Isaiah 63-64 • The God of Israel & the Israel of God
Admittedly it is sometimes difficult to understand how the decision was made as to where to place the chapter and verse markings in Scripture. It’s absolutely essential to help us navigate, but we sometimes treat chapters as barriers rather than realizing a single teaching crosses between them. In these chapters a single teaching is communicated about the difference between the God of Israel and the Israel of God. We are presented with a view of how God works and how that work is supposed to be received. Chapter 64 is actually a reinforcement and extension of what is presented in chapter 63. And although what is provided has a spiritual application for believers of all ages, it has a literal meaning yet to come exclusively for the nation of Israel.
Q: How are these verses organized? What is their overall structure?
A: They ask a couple of specific questions and follow each up with their respective answers.
Q: What is the first question in v.1?
A: It is asking who is the conqueror of Edom, someone who is described from Israel’s point of view as a great warrior now coming towards Israel.
Q: What is the significance of specifically referring to the Edomite city of Bozrah?
A: Literally meaning “fortification”, it was a well-fortified city regarded at the time as impossible to conquer because it was protected by cliffs on three sides. Its location enabled it to control traffic along the King’s Highway, a very important trade route which the Bible also associates as an eventual very important spiritual route by which many nations will come to worship the Messiah.
Q: Who is this warrior dressed as a king?
A: The Messiah.
Q: What is the significance of His “garments of glowing colors from Bozrah”?
A: It is answered in v.2-3. This is a picture of the Messiah the King dressed as a warrior, the colors actually being the blood stains of Edom whom He has just rendered judgment on.
Q: If this is describing the Messiah as a warrior dressed like a king, how do these verses describe the results of His actions?
A: He is the victor. He utterly destroys His enemies in “the wine press” a repeated biblical metaphor for the wrath of God’s final judgment.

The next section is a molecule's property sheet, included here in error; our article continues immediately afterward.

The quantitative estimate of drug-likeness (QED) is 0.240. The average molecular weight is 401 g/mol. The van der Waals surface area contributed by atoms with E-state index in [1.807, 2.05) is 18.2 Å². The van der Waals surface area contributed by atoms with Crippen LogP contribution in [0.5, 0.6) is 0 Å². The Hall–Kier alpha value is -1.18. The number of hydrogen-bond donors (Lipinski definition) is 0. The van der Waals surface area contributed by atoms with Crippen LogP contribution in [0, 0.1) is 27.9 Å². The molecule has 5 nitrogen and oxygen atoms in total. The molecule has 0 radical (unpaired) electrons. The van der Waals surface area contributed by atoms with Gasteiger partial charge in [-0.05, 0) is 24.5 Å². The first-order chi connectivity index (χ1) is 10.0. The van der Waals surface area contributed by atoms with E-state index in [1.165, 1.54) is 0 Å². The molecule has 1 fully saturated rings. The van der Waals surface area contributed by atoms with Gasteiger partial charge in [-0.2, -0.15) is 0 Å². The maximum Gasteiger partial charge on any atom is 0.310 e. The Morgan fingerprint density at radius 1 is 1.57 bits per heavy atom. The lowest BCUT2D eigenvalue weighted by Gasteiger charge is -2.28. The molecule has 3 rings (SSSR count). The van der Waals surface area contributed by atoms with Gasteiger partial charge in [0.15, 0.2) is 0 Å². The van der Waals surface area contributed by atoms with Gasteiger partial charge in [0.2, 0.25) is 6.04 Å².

Q: Why is it significant that he “speaks in righteousness”?
A: This is how final judgment deals with non-believers. The application of God’s perfect righteousness is in v.6:
“I trod down the people in My anger…”
“…made them drunk in My wrath…”
“…I poured out their lifeblood on the earth.”
Point: This is the picture of Christ’s Second Coming for all those who reject Him. Where they are concerned He is coming exclusively to execute the wrath of God according to His righteousness.
Q: What immediately tells us that these verses speak of something completely different from the previous verses?
A: Whereas in the previous verses the Messiah “speaks in righteousness”, here He speaks of…
“…the lovingkindnesses of the Lord…”
:…the praises of the Lord…”
“…the great goodness toward the house of Israel.”
Q: What is the difference in how the Messiah is characterized here with the previous section?
A: Whereas He was previously pictured as a warrior dressed as a conquering King, here he is “their Savior” (v.8) expressing “His love and mercy”. (v.9)
Q: With whom is He now dealing with?
A: It specifically states “My people”.
Q: So how is this a picture of Christ’s Second Coming where His people are concerned? How is this different from the previous section?
A: Whereas Christ’s Second Coming is the wrath of God for those rejecting Him, it is salvation and redemption for those embracing Him.
Q: Do God’s people earn this because of something they did?
A: This is a clear picture of the working of God’s grace. He grants it “according to His compassion”. (v.7)